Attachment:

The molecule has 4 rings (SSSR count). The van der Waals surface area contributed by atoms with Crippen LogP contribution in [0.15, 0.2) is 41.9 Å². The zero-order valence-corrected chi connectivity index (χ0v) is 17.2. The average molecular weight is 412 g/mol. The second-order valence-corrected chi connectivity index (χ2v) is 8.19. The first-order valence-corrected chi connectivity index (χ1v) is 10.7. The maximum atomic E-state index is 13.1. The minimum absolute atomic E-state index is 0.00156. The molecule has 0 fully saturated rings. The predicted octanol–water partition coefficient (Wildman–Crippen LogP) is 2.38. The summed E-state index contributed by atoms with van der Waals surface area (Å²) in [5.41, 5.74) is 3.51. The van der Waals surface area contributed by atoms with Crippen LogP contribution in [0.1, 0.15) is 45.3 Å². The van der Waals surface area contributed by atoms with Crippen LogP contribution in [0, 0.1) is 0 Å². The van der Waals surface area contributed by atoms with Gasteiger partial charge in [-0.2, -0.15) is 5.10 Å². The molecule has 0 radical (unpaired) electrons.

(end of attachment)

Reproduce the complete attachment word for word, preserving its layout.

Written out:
The molecule has 4 rings (SSSR count). The van der Waals surface area contributed by atoms with Crippen LogP contribution in [0.15, 0.2) is 41.9 Å². The zero-order valence-corrected chi connectivity index (χ0v) is 17.2. The average molecular weight is 412 g/mol. The second-order valence-corrected chi connectivity index (χ2v) is 8.19. The first-order valence-corrected chi connectivity index (χ1v) is 10.7. The maximum atomic E-state index is 13.1. The minimum absolute atomic E-state index is 0.00156. The molecule has 0 fully saturated rings. The predicted octanol–water partition coefficient (Wildman–Crippen LogP) is 2.38. The summed E-state index contributed by atoms with van der Waals surface area (Å²) in [5.41, 5.74) is 3.51. The van der Waals surface area contributed by atoms with Crippen LogP contribution in [0.1, 0.15) is 45.3 Å². The van der Waals surface area contributed by atoms with Crippen LogP contribution in [0, 0.1) is 0 Å². The van der Waals surface area contributed by atoms with Gasteiger partial charge in [-0.2, -0.15) is 5.10 Å². The molecule has 0 radical (unpaired) electrons.